In a post-credits scene, Razor has a new TV, on which he and Lightning view a performance by Kid on Dancing with the Stars and quickly deduce that he is having sex with his partner. In another, Slate tries to set up another grudge match between Mike Tyson and Evander Holyfield. Holyfield refuses several increasingly higher offers to fight Tyson before showing interest when Slate offers Holyfield a role in a fourth Hangover film. Tyson, frustrated by this, approaches Slate angrily before the scene ends.

Cast[edit]

Jim Lampley, Steve Levy, John Buccigross, Mike Goldberg, Chael Sonnen, Larry Merchant, Roy Jones, Jr., Michael Buffer, Mike Tyson, and Evander Holyfield appear as themselves. Kim Basinger's daughter, Ireland Basinger Baldwin, appears as Young Sally.

Production[edit]

Filming commenced in New Orleans, Louisiana, in late 2012 and wrapped in March 2013[3] while several different establishing shots of Downtown Pittsburgh and the Edgar Thomson Steel Works were shot in the Pittsburgh metropolitan area.[4]

Reception[edit]

Box office[edit]

Grudge Match grossed only $7 million in its opening weekend, finishing in 11th place at the box office. Made on a $40 million budget, the film made only $45 million worldwide, making it a box office disappointment.[1]

Critical response[edit]

Grudge Match received generally negative reviews. On Rotten Tomatoes the film has an approval rating of 31% based on 140 reviews, with an average rating of 4.6/10. The site's critical consensus reads, "Grudge Match is sporadically funny but meandering, and its strong cast is largely mired in a plot that's overrun with cliches."[5] On Metacritic, the film has a score of 35 out of 100 based on 32 critics, indicating "generally unfavorable reviews".[6] Audiences polled by CinemaScore gave the film an average grade of "B+" on an A+ to F scale.[7]

Andrew Barker of Variety wrote: "Essentially recasting 'Grumpy Old Men' with the senescent specters of Rocky Balboa and Jake LaMotta, the result is sporadically amusing, with some chucklesome sight gags and crowdpleasing supporting turns from Alan Arkin and Kevin Hart, yet it's all so overcooked that it defeats its own purpose."[8]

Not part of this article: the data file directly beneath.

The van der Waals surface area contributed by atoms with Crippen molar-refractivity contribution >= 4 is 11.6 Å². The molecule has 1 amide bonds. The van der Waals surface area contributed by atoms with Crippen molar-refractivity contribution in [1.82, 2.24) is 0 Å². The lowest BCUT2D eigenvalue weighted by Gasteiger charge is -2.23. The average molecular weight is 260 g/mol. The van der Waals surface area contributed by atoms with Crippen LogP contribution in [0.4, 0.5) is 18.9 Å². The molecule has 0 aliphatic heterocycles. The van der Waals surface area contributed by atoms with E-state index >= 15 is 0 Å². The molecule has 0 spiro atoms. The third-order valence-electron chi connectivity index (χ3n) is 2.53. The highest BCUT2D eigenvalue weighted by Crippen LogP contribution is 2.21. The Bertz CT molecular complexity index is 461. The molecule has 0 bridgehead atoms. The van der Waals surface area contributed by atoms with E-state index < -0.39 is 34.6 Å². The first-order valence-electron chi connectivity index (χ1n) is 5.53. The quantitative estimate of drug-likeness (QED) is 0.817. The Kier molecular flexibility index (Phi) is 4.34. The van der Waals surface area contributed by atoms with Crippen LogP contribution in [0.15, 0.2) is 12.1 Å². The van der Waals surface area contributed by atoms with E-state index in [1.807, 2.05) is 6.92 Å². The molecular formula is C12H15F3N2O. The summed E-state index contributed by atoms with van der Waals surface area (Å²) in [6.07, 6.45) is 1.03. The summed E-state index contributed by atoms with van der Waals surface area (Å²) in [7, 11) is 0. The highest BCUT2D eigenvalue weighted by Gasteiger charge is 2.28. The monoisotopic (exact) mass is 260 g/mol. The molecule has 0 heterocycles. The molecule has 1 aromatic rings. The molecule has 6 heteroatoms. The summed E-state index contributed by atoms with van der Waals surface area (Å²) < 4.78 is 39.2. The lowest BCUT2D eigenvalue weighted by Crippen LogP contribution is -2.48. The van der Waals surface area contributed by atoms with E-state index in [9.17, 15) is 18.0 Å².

Peter Travers of Rolling Stone wrote: "Watching De Niro and Stallone piss all over their most iconic roles provides no pleasure. It made me feel – Sad. Sad. Sad."[9] John DeFore of The Hollywood Reporter wrote: "The movie only wakes up when Hart or Arkin are on screen (preferably together)."[10] Peter Bradshaw of The Guardian called the film "A preposterous, worthless mediocrity. ... Never have I yearned more passionately to climb into my time machine and journey back to before my memory of Raging Bull was needlessly trashed by this incredibly depressing and worthless mediocrity".[11]

Accolades[edit]

Stallone was nominated for a Golden Raspberry Award for Worst Actor for his performance in the film (along with Bullet to the Head and Escape Plan), but he lost to Jaden Smith for After Earth. (It was Stallone's 14th bid for the "prize", a record, which he has "won" four times, also a record.)[citation needed]

References[edit]

  1. ^ a b c "Grudge Match (2013)". Box Office Mojo. Retrieved September 8, 2020.
  2. ^ "Sylvester Stallone and Robert De Niro: Grudge Match Set For Christmas Release!". ShowbizSpy.com. June 30, 2013. Archived from the original on July 9, 2013. Retrieved July 8, 2013.
  3. ^ "Grudge Match". Film New Orleans. July 4, 2013. Retrieved July 8, 2013.
  4. ^ Vancheri, Barbara (September 21, 2013). "Film notes: Pittsburgh makes the cut, sort of, in 'Grudge Match' - Pittsburgh Post-Gazette". Post-gazette.com. Retrieved January 7, 2014.
  5. ^ "Grudge Match (2013)". Rotten Tomatoes. Retrieved May 4, 2020.
  6. ^ "Grudge Match". Metacritic. Retrieved June 14, 2020.
  7. ^ "GRUDGE MATCH (2013) B+". CinemaScore. Archived from the original on December 20, 2018.
  8. ^ Barker, Andrew (December 24, 2013). "Film Review: 'Grudge Match'". Variety.
  9. ^ Travers, Peter (December 24, 2013). "Grudge Match". Rolling Stone.
  10. ^ John DeFore (2013). "Grudge Match: Film Review". The Hollywood Reporter.
  11. ^ Bradshaw, Peter (January 23, 2014). "Grudge Match – review" – via www.theguardian.com.

External links[edit]